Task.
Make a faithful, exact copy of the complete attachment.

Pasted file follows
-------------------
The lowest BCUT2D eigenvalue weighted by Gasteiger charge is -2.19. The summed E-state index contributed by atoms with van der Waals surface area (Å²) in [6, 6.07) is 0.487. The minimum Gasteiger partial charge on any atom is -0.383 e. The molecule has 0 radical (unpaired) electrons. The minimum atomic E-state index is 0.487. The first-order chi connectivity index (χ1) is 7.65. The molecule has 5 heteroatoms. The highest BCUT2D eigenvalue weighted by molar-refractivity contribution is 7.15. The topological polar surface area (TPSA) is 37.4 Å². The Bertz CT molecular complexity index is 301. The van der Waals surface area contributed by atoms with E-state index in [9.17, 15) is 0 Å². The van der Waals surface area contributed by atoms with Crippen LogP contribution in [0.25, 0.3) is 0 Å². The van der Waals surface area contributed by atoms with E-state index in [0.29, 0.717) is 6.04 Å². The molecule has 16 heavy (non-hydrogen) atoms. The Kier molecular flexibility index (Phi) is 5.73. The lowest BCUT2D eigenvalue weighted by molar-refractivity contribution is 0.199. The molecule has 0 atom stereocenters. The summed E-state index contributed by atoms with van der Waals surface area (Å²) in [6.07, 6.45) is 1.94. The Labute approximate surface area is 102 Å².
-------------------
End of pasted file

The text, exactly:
The lowest BCUT2D eigenvalue weighted by Gasteiger charge is -2.19. The summed E-state index contributed by atoms with van der Waals surface area (Å²) in [6, 6.07) is 0.487. The minimum Gasteiger partial charge on any atom is -0.383 e. The molecule has 0 radical (unpaired) electrons. The minimum atomic E-state index is 0.487. The first-order chi connectivity index (χ1) is 7.65. The molecule has 5 heteroatoms. The highest BCUT2D eigenvalue weighted by molar-refractivity contribution is 7.15. The topological polar surface area (TPSA) is 37.4 Å². The Bertz CT molecular complexity index is 301. The van der Waals surface area contributed by atoms with E-state index in [9.17, 15) is 0 Å². The van der Waals surface area contributed by atoms with Crippen LogP contribution in [0.25, 0.3) is 0 Å². The van der Waals surface area contributed by atoms with E-state index in [0.29, 0.717) is 6.04 Å². The molecule has 16 heavy (non-hydrogen) atoms. The Kier molecular flexibility index (Phi) is 5.73. The lowest BCUT2D eigenvalue weighted by molar-refractivity contribution is 0.199. The molecule has 0 atom stereocenters. The summed E-state index contributed by atoms with van der Waals surface area (Å²) in [6.07, 6.45) is 1.94. The Labute approximate surface area is 102 Å².